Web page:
Voters in the United States are deciding whether to re-elect Donald Trump as president for the next four years or opt for Democratic leadership under former vice-president Joe Biden.
With incumbent presidents often having an advantage over their competitors (only four presidents have lost re-election in the last 100 years), Trump should go into this election as the favourite. However, Trump has suffered low approval ratings throughout his time in office and is plagued with the coronavirus crisis, and controversy over his plans to replace the late Supreme Court Justice Ruth Bader Ginsburg just weeks before voters go to the polls, not to mention his own covid infection impacting his ability to campaign.
On a national level, RealClearPolitics’ latest aggregation of opinion polls gives Biden a lead over President Trump of just under seven percent.
If we compare this to last week’s RCP average, Biden’s national lead in the polls has dipped by just under one percent. Despite this, Biden remains not only ahead of where 2016 Democratic nominee Hillary Clinton was at this time in the campaign, but almost near where Barack Obama was in 2008.
If we look back at the last few elections, three of the previous four saw a result in national vote share similar to that of polling the day before election day, give or take one percent. Should this be the case in this election, Biden could be expected to win by between six and eight percent.
As the last presidential election proved, a lead in the national popular vote does not necessarily result in victory, as the winner of the election is determined by the Electoral College. Each state is allocated a certain number of delegates, with the winner of a state taking that state’s delegates. Once a candidate reaches over 270 delegates in total, they have won the presidency.
To determine who is leading the race state by state, here is a look an average of polling aggregates and forecasts from six different outlets; namely RealClearPolitics, The Economist, FiveThirtyEight, JHK, Plural Vote and Electoral Polls.
In the map above, each state is coloured based on either candidate’s poll lead. The darker blue a state shows stronger support for Biden, darker red means stronger support for Trump and grey means to state is too close to call.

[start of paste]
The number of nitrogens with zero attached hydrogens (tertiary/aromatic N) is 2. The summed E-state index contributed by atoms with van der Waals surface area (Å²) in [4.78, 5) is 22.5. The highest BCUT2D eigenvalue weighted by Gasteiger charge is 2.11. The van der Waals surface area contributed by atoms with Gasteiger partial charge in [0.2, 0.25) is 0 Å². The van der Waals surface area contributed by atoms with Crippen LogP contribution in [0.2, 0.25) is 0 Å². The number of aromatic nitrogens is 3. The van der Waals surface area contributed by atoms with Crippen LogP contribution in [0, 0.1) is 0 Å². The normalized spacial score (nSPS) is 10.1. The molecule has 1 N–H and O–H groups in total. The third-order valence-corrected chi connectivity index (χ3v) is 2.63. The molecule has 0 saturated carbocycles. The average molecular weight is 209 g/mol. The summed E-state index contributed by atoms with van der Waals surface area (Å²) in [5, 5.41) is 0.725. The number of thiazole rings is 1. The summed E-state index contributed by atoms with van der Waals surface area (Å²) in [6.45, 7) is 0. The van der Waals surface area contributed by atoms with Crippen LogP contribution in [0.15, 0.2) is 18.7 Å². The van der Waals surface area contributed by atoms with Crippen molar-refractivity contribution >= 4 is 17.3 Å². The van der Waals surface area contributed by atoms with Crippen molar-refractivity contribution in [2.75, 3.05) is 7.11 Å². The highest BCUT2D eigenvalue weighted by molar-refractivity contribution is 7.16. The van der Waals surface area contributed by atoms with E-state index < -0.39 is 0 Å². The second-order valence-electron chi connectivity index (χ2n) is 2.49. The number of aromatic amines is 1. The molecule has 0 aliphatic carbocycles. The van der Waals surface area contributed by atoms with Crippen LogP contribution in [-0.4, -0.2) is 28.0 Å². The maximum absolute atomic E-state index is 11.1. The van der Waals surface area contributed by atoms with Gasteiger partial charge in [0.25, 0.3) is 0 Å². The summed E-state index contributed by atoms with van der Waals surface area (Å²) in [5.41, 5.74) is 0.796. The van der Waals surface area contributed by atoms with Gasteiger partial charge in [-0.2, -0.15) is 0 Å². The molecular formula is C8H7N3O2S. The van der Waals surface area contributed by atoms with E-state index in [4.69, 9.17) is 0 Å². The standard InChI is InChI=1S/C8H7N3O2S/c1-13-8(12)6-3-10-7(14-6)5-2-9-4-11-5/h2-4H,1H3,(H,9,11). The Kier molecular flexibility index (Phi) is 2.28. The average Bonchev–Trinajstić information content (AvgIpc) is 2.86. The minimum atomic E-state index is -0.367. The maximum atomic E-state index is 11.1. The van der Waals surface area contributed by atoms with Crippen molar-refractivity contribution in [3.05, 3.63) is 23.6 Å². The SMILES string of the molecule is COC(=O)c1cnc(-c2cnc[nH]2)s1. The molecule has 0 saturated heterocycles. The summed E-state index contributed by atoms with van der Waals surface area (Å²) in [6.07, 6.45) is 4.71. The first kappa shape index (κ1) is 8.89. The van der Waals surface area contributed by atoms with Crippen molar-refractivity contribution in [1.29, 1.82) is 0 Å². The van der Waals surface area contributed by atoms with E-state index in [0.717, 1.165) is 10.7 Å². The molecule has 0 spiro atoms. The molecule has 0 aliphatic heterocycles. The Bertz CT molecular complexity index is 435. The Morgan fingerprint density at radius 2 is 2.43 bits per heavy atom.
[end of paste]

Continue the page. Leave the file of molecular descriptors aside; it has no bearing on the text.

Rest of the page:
Based on this projection, Biden is likely to win the presidency with an Electoral College count of at least 335, compared to Donald Trump’s 304 in 2016. The former vice-president is expected, based on current polling, to flip the states of Wisconsin, Michigan, Pennsylvania, Florida, Arizona, North Carolina, as well as Nebraska’s and Maine’s second congressional district. Georgia is classed as toss-up, with a very slight Biden lead.
The state of the race in swing states
Biden leads in almost all but three swing states to varying degrees of support. In some key states, such as Minnesota, New Hampshire, Michigan and Wisconsin, Biden holds a commanding lead. However, his support has dropped significantly in some states, such as Arizona, Florida, Pennsylvania and North Carolina. While Biden can still make it to 270 without Arizona and Florida, Pennsylvania is essential to his strategy – and yet it is still very much up for grabs.
Although Trump lags behind in the national polling and most swing states, the narrowing in the polls works in his favour. His apparent increase in support in Florida, Pennsylvania and Arizona keeps a slim chance of victory open to him, should a polling error in some states also work in his favour. For Trump to win, he must win five key states: Arizona, Florida, Pennsylvania, North Carolina and Georgia. If he were to lose any one of those, he would be in trouble.
The Economist forecast
As of November 2nd, The Economist’s election model gives Biden a 95 percent chance of winning the presidency and a greater than 99 percent chance of winning the most votes nationwide. Biden’s chance of winning is unchanged from last week, according to the Economist’s model.
This model projects wins for Biden in several crucial swing states, including Wisconsin, Michigan, Arizona, North Carolina and Pennsylvania, with a tossup in Georgia.
*Note – The Economist does not model the individual races in Nebraska’s and Maine’s congressional districts.
As of November 2nd, FiveThirtyEight’s model predicts that Biden is ‘clearly favoured’ to win the election, with a 90 percent probability – up three percent on last week. Their model gives Biden 252 electoral votes in states where he leads by more than eight percent, meaning he only would only need Pennsylvania or Florida, or both North Carolina and Arizona together, to win.
As of November 2nd, JHK gives Joe Biden a 90 percent chance of victory tomorrow, up one percent on last week, with flips in Florida, Arizona, Wisconsin, Michigan, North Carolina, Georgia and Pennsylvania. However, it suggests a tossup in Ohio and Iowa.
Plural Vote forecast
As of November 2nd, Plural Vote gives the Democrats only a 66 percent chance of winning the presidency, down four on last week. Their model predicts tossups in four of key races; namely Pennsylvania, North Carolina, Georgia and Florida.
Electoral Polls forecast
As of November 2nd, Electoral Polls gives Biden a 96 percent win probability, up one from last week.
With just one day of the election campaign still to go, it is important to remember that a good proportion of voters will have cast their ballot by mail before election day itself, so all eyes will be on voter turnout on election day itself. This is particularly important as the majority of early voters have backed Biden and those planning to vote on election day are mostly Trump supporters.